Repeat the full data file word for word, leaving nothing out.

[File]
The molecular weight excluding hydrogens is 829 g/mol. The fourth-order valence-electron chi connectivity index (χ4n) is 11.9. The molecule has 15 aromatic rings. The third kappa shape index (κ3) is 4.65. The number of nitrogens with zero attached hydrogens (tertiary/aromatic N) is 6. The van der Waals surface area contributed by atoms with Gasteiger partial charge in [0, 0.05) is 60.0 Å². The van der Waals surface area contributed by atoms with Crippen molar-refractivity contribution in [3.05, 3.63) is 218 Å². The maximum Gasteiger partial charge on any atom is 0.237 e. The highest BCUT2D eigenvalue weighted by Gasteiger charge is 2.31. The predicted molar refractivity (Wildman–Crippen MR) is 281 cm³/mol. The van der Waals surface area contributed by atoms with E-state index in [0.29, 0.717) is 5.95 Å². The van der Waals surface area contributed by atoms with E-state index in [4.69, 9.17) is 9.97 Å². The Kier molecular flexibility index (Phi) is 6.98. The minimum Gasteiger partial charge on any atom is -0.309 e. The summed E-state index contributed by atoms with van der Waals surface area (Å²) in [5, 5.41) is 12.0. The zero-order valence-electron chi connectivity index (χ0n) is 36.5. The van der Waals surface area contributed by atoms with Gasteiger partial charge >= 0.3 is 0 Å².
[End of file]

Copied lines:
The molecular weight excluding hydrogens is 829 g/mol. The fourth-order valence-electron chi connectivity index (χ4n) is 11.9. The molecule has 15 aromatic rings. The third kappa shape index (κ3) is 4.65. The number of nitrogens with zero attached hydrogens (tertiary/aromatic N) is 6. The van der Waals surface area contributed by atoms with Gasteiger partial charge in [0, 0.05) is 60.0 Å². The van der Waals surface area contributed by atoms with Crippen molar-refractivity contribution in [3.05, 3.63) is 218 Å². The maximum Gasteiger partial charge on any atom is 0.237 e. The highest BCUT2D eigenvalue weighted by Gasteiger charge is 2.31. The predicted molar refractivity (Wildman–Crippen MR) is 281 cm³/mol. The van der Waals surface area contributed by atoms with E-state index in [0.29, 0.717) is 5.95 Å². The van der Waals surface area contributed by atoms with E-state index in [4.69, 9.17) is 9.97 Å². The Kier molecular flexibility index (Phi) is 6.98. The minimum Gasteiger partial charge on any atom is -0.309 e. The summed E-state index contributed by atoms with van der Waals surface area (Å²) in [5, 5.41) is 12.0. The zero-order valence-electron chi connectivity index (χ0n) is 36.5. The van der Waals surface area contributed by atoms with Gasteiger partial charge >= 0.3 is 0 Å².